Rely on the Wisdom of the Crowd
In 1906 at a country fair in Plymouth, UK, 800 people participated in a contest to guess the weight of a slaughtered and dressed ox. Statistician Francis Galton was there and observed that the average guess of 1197 pounds was just 1 pound from the actual weight of 1198 pounds.
The winner’s was actually further away than the average guess.
He proclaimed the average to be the “popular” figure as every other guess was too high or too low.
In other words, the wisdom of this crowd was far greater than any individual member.
Think now about the stock market. Each day there are $440 billion of trades that occur, meaning that much money is bet toward a stock going up or down.
And consider that every trade has a buyer and a seller, meaning an equal number of people believe the stock will go up or down from that printed stock price.
So, for a stock price to move, it takes some bit of new information or opinion from the buyers and sellers. And the minute that bit of information is discovered by any of them, it will be reflected in the price of the stock.
In other words, the assimilation of new information is lightning quick and we cannot expect to be ahead of that many people all the time.
If we are playing against all those other people, then we are playing a loser’s game. We cannot “beat the market.”
This is what is meant by “efficient markets” – that markets soak up all new information instantly leaving no room for “smart” investors to win consistently.
According to a report by Dow Jones, 89% of large company fund managers underperformed their index over the most recent 10 years.
In other words, if you were picking a fund manager and expecting him or her to outperform, you had an 11% chance of success.
But wait, it gets worse.
Just because a fund manager outperforms over one period does not mean they will outperform over the next. In fact, research shows that repeat performers come in around 35%.
In other words, even if you outperformed once, there’s only a 35% chance you will outperform again (even though we might expect this number to be closer to 50%)!
A Star Is Born?
So, who has the best track record? That’s easy, Bill Miller outperformed his index for 15 years in a row ending in 2005. He once said his streak was “an accident of the calendar. If the year ended on different months it wouldn’t be there and at some point the mathematics will hit us. We’ve been lucky. Well, maybe not 100% luck – maybe 95% luck.”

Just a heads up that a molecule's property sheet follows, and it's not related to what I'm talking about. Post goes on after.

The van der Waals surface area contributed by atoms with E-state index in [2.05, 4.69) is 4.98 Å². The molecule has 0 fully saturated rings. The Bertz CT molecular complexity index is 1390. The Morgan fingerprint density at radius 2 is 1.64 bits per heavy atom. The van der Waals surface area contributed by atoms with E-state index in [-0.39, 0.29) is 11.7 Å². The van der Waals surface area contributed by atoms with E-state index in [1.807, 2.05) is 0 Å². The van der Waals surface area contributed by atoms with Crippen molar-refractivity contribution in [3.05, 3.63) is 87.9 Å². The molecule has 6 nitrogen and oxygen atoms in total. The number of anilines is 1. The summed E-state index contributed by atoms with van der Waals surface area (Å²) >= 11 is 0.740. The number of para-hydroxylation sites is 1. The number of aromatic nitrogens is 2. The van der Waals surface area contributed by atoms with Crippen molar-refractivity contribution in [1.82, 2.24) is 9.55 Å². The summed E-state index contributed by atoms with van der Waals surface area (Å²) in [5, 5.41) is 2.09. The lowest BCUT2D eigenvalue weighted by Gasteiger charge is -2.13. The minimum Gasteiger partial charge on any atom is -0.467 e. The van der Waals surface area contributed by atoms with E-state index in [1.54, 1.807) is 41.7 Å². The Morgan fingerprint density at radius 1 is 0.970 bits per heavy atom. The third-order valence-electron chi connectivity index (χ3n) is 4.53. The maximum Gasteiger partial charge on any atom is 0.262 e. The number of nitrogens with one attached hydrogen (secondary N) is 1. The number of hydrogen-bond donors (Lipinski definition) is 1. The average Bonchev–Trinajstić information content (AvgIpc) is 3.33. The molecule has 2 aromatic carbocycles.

And so, the absolute best fund manager in history says, truthfully, that his success was 95% luck.
Let that sink in.
Oh sure, we can win some of the time when we guess the markets, but overwhelmingly the evidence says we will ultimately lose.
What Gets In the Way?
Now, I’m guessing none of this is a huge surprise to you. Nearly everyone I speak to about this topic nods their head in agreement and may even state the words “no one can beat the market” but at some point, usually during the same conversation, they will ask “What do you think about Amazon?” or “Do you think I should buy more stocks today?”
You see, like most everything else in life, it is ourselves that gets in the way of doing what’s right. Call it overthinking or ego or whatever, but it comes from a good desire to do what’s best.
And that’s what makes it so dangerous. Because we have good intentions we sometimes will entertain the worst, most destructive ideas if there’s even a chance our intentions will be fulfilled.
Here’s the Good News
You don’t need to beat the markets.
You see, this entire subject – beating the markets – is a distraction from what you really need: a portfolio that delivers the returns that will allow you to do what you want in life.
If we invest in a market-like portfolio, with wide diversification and diligence around our appropriate asset allocation, we can fairly well predict what return it will provide.
It takes planning to ensure we can do everything we want given the realistic returns we can expect from such a strategy.
If you want to learn more, click here to watch the reply of my webinar Building a Long Term Portfolio.